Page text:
But, like their fellow state supreme court justices across the country, where live coverage of such sessions is the norm, they managed to get through it without a jurist pandering and pontificating or a lawyer showboating or anyone waving at the camera.
Truth be told, the televised New Mexico hearing at times was a bit legalistic and dull, just like the oral arguments that take place at the U.S. Supreme Court, which may never be televised.
Cameras at the Supreme Court is hardly a new topic, but it got a spirited rehashing last week at an event called “Today’s Supreme Court: Tradition v. Technology and Transparency.” Given that it was sponsored by the Reporters Committee for Freedom of the Press, one need not be clairvoyant to guess how the panelists came out.
But Tony Mauro, the National Law Journal correspondent who has covered the court for 33 years, said barring cameras is not the only example of tradition trumping new technology.
Some courts live-stream audio of their arguments; except for rare occasions, the U.S. Supreme Court releases audio of its oral arguments at the end of the week (although transcripts are released within hours of the argument). Recordings of the bench announcements of court decisions aren’t available until the next term begins months later.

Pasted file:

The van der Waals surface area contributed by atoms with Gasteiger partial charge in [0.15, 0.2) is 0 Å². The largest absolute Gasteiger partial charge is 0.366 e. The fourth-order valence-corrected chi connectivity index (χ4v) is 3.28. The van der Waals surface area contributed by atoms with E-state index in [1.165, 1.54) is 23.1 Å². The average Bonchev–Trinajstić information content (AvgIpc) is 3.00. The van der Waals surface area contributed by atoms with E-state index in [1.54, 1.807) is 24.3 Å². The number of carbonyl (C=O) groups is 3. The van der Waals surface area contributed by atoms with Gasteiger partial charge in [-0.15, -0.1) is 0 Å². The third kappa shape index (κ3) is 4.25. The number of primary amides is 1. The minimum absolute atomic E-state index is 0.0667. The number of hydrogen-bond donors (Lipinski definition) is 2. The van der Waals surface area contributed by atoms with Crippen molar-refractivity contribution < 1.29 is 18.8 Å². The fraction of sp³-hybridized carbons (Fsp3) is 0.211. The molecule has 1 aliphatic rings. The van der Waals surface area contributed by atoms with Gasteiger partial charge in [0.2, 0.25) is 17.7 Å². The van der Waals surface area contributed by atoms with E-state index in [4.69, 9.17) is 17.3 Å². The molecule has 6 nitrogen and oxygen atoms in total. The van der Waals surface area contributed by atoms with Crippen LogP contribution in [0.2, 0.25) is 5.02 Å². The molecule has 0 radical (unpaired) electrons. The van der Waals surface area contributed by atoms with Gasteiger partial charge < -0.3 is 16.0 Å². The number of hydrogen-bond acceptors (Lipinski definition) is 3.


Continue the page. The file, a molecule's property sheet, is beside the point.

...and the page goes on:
Financial disclosure forms for most public officials are available online. Those of the justices must be obtained from the Administrative Office of the U.S. Courts “on paper, for a fee, and only after the justices have been told who’s asking for them,” Mauro said.
Petitions to the court and amicus briefs in cases are not on the court’s Web site; private entities such as the American Bar Association and the unaffiliated SCOTUSblog fill the gap.
The justices provide no reason when they recuse themselves from cases. Their public schedules are not routinely distributed.
“News of their whereabouts and their health is very hit-and-miss,” Mauro said, “and dependent on how much or how little information the justices want to release.”
All of this underscores a gap between the public’s perception of the court as opaque and mysterious — as someone who covers the court, I’m often asked whether I’m “allowed to ever meet the justices” — and the justices’ views that they are the most transparent of government institutions.
To them, it’s the product that matters. They are fond of saying that all the information on which they base their monumental decisions is public record available to all who want to study it.
Alone among public officials, they must give detailed explanations for their decisions — each of the nine signs on to the majority opinion that provides the legal justifications for the ruling or issues a dissent with competing reasoning.